On July 10, 2014, the Alberta Court of Appeal released Mammoet 13220-33 Street NE Limited v Edmonton (City), 2014 ABCA 229, a decision dismissing the City’s appeal of a dismissal of a summary judgment application. This decision clarified the law surrounding the six-month limitation period for originating applications for judicial review and how it interacts with questions of bylaw validity.

Kiewit Energy Canada Corporation, who is co-respondent with Mammoet in this action, previously succeeded in a related appeal where the City of Edmonton was precluded from imposing an off-site levy as Kiewit has previously paid an off-site levy on the property in question. (See Kiewit Energy Canada Corp v. Edmonton (Subdivision and Development Appeal Board) 2013 ABCA 407.)

Mammoet and Kiewit initially filed an originating application against the City of Edmonton claiming that off-site levies imposed on the applicants by the City have no relationship or correlation to the impact of the development of the lands, that the levies are inequitable, that the accompanying City bylaw fails to meet its regulatory requirements, and sought an order either severing their lands from the bylaw or an order quashing the bylaw in its entirety.

The City brought an application for summary judgment that was narrow in scope and dealt only with the invalidity of the bylaw according to the Principles and Criteria for Off-site Levies Regulation as well as the limitations period for bringing the Originating Application. Both sides agreed there was an arguable case regarding whether the bylaw complied with off-site levy regulations, so the central issue focused on if the six-month limitation period under Rule 3.15(2) of the Alberta Rules of Court.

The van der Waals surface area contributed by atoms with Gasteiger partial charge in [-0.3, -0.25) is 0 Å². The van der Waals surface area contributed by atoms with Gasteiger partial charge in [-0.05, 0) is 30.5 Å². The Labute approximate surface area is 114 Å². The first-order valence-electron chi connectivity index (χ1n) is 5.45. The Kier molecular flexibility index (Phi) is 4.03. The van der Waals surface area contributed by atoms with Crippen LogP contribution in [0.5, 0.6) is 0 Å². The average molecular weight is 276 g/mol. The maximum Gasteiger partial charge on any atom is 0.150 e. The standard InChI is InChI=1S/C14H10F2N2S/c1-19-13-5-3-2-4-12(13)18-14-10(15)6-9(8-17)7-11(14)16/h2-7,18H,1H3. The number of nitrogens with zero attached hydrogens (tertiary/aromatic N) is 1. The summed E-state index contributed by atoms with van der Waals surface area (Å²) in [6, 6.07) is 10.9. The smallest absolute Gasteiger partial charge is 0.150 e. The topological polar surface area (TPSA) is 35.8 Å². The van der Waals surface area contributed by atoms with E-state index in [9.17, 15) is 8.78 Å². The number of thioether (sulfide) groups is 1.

The crux of the issue was two competing precedents in regard to the limitation period, Okotoks (Town) v. Foothills Municipal District No 31, 2013 ABCA 222 (Okotoks 2013) and United Taxi Drivers’ Fellowship of Southern Alberta v. Calgary (City of), 2002 ABCA 131. In the United Taxi decision, the court held that the limitation period does “not affect the ability of a court to decide the municipality lacked the jurisdiction under its constituent legislation” (para 162). However, the Okotoks 2013 decision stated that the passing of a municipal bylaw “was a decision or act of a person or body” and was thus subject to Rule 3.15(2) limitation. The Chambers judge followed United Taxi and dismissed the application for summary judgment.

On appeal, the appellants claimed that the Chambers judge erred in not following Okotoks 2013. The Court of Appeal upheld the Chambers judge’s decision, but distinguished Okotoks 2013 and United Taxi. The Court found that the principle in Okotoks 2013 is that the six-month limitation applies to an applicant challenging the validity of a municipal bylaw, but only if the applicant is alleging that the bylaw is voidable rather than void. The appeal was then dismissed.